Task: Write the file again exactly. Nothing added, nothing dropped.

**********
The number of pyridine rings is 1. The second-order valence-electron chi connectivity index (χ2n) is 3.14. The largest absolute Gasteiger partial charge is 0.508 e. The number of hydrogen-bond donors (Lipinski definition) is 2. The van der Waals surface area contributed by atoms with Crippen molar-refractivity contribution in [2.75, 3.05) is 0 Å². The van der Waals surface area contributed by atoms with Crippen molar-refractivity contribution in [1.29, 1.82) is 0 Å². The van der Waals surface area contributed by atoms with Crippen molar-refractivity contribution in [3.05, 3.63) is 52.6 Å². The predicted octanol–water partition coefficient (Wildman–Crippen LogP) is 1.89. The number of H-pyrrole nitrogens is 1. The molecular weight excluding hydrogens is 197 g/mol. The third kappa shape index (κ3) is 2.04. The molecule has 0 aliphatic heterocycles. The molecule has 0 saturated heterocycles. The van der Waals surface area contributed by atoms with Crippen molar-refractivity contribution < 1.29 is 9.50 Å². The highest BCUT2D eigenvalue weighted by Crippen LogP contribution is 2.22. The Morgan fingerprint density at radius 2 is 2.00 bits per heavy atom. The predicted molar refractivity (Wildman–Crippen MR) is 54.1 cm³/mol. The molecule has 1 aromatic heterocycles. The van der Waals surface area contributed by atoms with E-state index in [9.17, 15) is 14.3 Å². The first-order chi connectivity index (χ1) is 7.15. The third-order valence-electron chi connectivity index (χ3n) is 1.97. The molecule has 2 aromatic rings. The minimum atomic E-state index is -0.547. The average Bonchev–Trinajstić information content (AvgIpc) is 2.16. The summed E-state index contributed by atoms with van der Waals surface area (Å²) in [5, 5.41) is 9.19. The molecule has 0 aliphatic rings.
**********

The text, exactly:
The number of pyridine rings is 1. The second-order valence-electron chi connectivity index (χ2n) is 3.14. The largest absolute Gasteiger partial charge is 0.508 e. The number of hydrogen-bond donors (Lipinski definition) is 2. The van der Waals surface area contributed by atoms with Crippen molar-refractivity contribution in [2.75, 3.05) is 0 Å². The van der Waals surface area contributed by atoms with Crippen molar-refractivity contribution in [1.29, 1.82) is 0 Å². The van der Waals surface area contributed by atoms with Crippen molar-refractivity contribution in [3.05, 3.63) is 52.6 Å². The predicted octanol–water partition coefficient (Wildman–Crippen LogP) is 1.89. The number of H-pyrrole nitrogens is 1. The molecular weight excluding hydrogens is 197 g/mol. The third kappa shape index (κ3) is 2.04. The molecule has 0 aliphatic heterocycles. The molecule has 0 saturated heterocycles. The van der Waals surface area contributed by atoms with Crippen molar-refractivity contribution < 1.29 is 9.50 Å². The highest BCUT2D eigenvalue weighted by Crippen LogP contribution is 2.22. The Morgan fingerprint density at radius 2 is 2.00 bits per heavy atom. The predicted molar refractivity (Wildman–Crippen MR) is 54.1 cm³/mol. The molecule has 1 aromatic heterocycles. The van der Waals surface area contributed by atoms with E-state index in [9.17, 15) is 14.3 Å². The first-order chi connectivity index (χ1) is 7.15. The third-order valence-electron chi connectivity index (χ3n) is 1.97. The molecule has 2 aromatic rings. The minimum atomic E-state index is -0.547. The average Bonchev–Trinajstić information content (AvgIpc) is 2.16. The summed E-state index contributed by atoms with van der Waals surface area (Å²) in [5, 5.41) is 9.19. The molecule has 0 aliphatic rings.